It was a dark and starry night. Harvard 3771 climbed steadily sou-south east for Farrell Lake, a dried up slough some 40 nautical east-ish of Penhold, Alberta, then north to the tiny settlement of Rosalind, and thence home, a round trip of about two hours, in the dead of night! The soft glow of the instruments created a cozy cockpit cocoon for RAF Flight Cadet Swain, searching for a nowhere swamp 9,600 miles from his Yorkshire home. The Mark 2’s trusty Pratt & Whitney Wasp thundered into the night, muffled somewhat by the cool headsets of the day. It was Sept. 9, 1953. With 163 hours under his belt, Cadet Swain felt atop of the world. A senior cadet, he was proud to be trusted with this historic 1940’s flying machine.
The junior guys had to make do with the easy new Mark 4s. Hah! He reveled in his status on the flight line.
It was a beautiful night. Leveling off at 6,000 feet, pulling power back to 24 inches and 1,750 rpm, the invisible black landscape slid below, marked by the occasional porch or yard light at the scattered farms, mirroring the starlit heavens, resplendent with Milky Way, Big Dipper, and the North Star. Sigh. He was suspended in time and space.
Ahead, sky and the ground merged invisibly into one. No clustered lights pinpointed any town or highway, just gentle glows, off to the sides and far away. Man and steed rumbled on at a steady120 knots.
The virtual lake should hopefully appear in about 10 minutes. But if not? In this black soporific nothingness, how would he know if he’d arrived at the said dry slough? Such was the reason for the exercise. He would simply turn on ETA. In the panel’s comforting glow, those minutes ticked by.
Then, boom! The lights went out! Everything went blacker than black. Thank god for the pilot’s pencil-light, up in the shoulder pocket.
Some sort of electrical failure, reset all those breakers. Click, click, click! No joy.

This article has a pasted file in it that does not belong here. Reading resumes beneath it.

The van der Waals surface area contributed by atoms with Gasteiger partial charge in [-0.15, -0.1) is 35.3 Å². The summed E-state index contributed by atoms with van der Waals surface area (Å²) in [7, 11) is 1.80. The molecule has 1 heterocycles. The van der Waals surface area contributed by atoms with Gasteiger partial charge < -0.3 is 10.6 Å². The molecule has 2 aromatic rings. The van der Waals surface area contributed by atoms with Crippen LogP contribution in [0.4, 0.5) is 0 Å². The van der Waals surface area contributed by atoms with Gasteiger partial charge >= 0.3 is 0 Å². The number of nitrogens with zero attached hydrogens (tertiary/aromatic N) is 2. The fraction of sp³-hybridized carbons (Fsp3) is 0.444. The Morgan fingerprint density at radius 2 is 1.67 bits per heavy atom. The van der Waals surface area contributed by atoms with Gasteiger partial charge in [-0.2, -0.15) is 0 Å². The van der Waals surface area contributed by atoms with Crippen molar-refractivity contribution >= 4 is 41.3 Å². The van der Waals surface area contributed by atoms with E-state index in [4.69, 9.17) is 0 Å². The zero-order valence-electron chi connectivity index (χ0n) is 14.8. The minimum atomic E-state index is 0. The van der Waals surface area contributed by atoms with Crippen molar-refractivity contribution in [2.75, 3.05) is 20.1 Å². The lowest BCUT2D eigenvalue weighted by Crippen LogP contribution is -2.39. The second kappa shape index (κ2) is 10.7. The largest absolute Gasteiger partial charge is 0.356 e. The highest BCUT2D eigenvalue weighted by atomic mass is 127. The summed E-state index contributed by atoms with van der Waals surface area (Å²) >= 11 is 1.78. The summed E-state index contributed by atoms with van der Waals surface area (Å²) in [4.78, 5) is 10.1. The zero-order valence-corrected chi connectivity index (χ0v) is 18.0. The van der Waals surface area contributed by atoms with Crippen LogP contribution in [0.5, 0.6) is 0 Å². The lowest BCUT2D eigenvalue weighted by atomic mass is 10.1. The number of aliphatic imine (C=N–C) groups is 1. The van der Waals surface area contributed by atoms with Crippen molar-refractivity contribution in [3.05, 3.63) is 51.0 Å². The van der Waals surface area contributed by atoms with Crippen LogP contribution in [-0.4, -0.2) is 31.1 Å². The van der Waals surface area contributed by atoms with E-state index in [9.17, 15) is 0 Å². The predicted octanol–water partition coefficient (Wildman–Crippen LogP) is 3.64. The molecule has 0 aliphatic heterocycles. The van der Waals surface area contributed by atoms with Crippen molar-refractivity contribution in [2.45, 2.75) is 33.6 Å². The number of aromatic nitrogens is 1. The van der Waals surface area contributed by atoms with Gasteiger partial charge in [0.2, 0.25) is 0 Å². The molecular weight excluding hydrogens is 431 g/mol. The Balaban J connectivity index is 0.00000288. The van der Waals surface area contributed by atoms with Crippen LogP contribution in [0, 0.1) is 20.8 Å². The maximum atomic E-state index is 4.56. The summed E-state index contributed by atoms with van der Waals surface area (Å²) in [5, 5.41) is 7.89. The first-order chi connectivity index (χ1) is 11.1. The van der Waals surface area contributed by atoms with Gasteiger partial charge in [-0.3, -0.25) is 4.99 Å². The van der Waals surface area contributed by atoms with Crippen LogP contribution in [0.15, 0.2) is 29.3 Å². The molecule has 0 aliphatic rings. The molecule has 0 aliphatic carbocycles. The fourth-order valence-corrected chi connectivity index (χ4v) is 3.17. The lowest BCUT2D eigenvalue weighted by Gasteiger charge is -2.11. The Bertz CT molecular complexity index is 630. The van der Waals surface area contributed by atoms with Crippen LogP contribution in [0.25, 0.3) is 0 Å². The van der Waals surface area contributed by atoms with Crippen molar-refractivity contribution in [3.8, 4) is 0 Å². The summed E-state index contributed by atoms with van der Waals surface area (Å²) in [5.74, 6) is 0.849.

Whoa! Not easy keeping headings and altitude via flashlight.
Pick a star! Which star? Is that the right heading? Look at the map, whoops, almost dropped it. Damn. Dropped the flashlight! Boing de boing down to the cockpit floor.
Except the Harvard has no floor, the seat and foot trays are suspended in space, about six inches above the centre section, where-on sat the light, way out of reach, shining uselessly at the fuel gauge. What to do?
Maybe if he loosened the harness, he could twist around and reach it with his right hand.
Here goes. He strained and strained, trying not to touch the stick. Almost, just a bit further, nudge the stick just a bit. Then oh oh! Old 3771 is vibrating! “Jeez!”
She’s picking up speed and spiraling down! Scramble back in the seat to find plane and boy sucked in a rotating Black Hole. Porch lights and stars swirl around, blending together!
“My God, which way is up!” The ‘clocks‘ were dark and invisible. Nothing! The dreaded vertigo. Aaarrrgh! Swirl-swirlswirl. Which way? Which way?
Whoa! There goes a gas well flare! They’re on the ground! That’s gotta be down. So pull the other way! Really heavy Gee, the swirling slows, the roaring quieted, stars and porch lights become more normal. Where are we? Turn on ETA? Yeah, right? The exhaust casts a ghostly dim flickering light, badly placed to read chart, watch, or compass. What to do. A few clumps of habitation glow far away, but which is which? After much peering at the irretrievable flashlight, and some time to settle and get organized, the Senior Cadet concluded he’d flown off the edge of his chart. Eventually he located the North Star, and was somewhat oriented. A sparse row of distant floodlit grain elevators led north to a town. Way to go!
A fly-by of the theatre might identify the current movie, hence the town, and voila!, as French cadets were wont to exclaim. It was ‘The Robe.’ So hey, this is
Stettler! (We cadets kept track of such stuff). Then Red Deer must be off to the left, and that flashing beacon must be Lacombe, about a half hour away.